I expect a review of this entire question from Government later in the parliament.

And finally don’t forget digital.

The Government is gripped by digital and any industry that grabs it gets a lot of Government airtime. Finance is starting to do this but is miles behind other sectors.

If the industry wants to open the door to Government it needs to get on with this debate.

If we vote to leave on 23 June the sector might think it will get time to breath. Think again.

A combination of volatile markets and a new wave of UK domestic legislation mimicking EU laws to allow for single market access will put paid to that.

If we stay – more savings revolution to com.

Iain Anderson is executive chairman at Cicero Group

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  1. Julian Stevens 31st May 2016 at 10:18 am

    Imagine that Britain was not already a member of the EU and that the pending referendum was about whether or not we should now join. From our present position of self determination as to how we run our own country, membership of the EU, going forward, would mean:-

    1. Becoming part of a consortium of nations whose economies, with only one exception (Germany), are all in varying degrees of difficulty. That of Greece (which should never have been allowed to join in the first place) is indisputably on life support at the expense of all the others. Additional countries such as Macedonia, Albania, Montenegro, Serbia and Turkey are all keen to join as soon as possible. What do they have to offer? Nothing.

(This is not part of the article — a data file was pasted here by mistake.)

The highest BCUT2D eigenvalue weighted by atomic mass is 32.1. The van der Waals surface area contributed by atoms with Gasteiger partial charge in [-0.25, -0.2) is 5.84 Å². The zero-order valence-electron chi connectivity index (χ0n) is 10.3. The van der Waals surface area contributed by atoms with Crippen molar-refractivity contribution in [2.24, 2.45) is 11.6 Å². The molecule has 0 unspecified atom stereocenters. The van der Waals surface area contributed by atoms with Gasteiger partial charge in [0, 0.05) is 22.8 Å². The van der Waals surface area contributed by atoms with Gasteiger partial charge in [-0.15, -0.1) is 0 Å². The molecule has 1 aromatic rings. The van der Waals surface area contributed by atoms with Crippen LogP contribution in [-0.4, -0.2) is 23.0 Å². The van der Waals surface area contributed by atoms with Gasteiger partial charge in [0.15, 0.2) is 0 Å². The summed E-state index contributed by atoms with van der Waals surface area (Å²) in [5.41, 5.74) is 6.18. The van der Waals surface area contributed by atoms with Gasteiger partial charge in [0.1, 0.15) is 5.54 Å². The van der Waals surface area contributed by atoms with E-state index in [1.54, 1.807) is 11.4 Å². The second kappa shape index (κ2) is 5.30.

2. Surrendering control over our borders and, without challenge, having to allow entry to untold numbers of immigrants from other states instead of being able to reject those we consider undesirable.

    3. Surrendering control over our own laws (on many issues, we’d have to start deferring to Strasbourg) and being unable to vote out the politicians in Brussels making laws by which we’d have to abide.

    4. Having to abide by a set of rules for international trading devised by a committee of 27 other countries.

    5. Having to obtain the agreement of those 27 other countries to forge trade deals with key allies such as Australia, New Zealand, China and the USA.

    6. Having to pay hundreds of millions of pounds a week into a central fund, with those 27 other countries deciding how much (or how little) of our own money we’d get back to spend on things such as schools, the NHS and law enforcement.

    7. Submitting to massive amounts of red tape and rules of which we presently have to take no notice at all if they don’t suit us. We’re presently free to adopt those we want and to reject those that we don’t.

    8. Whilst certain trade barriers with other EU nations would be eased for big UK and multi-national businesses, the opposite would apply for smaller businesses.

    Given those considerations, what proportion of the British electorate would be likely to vote to join? Most would vote resoundingly to stay out. And, if they wouldn’t vote to join, then why, in the forthcoming referendum, would they vote to remain?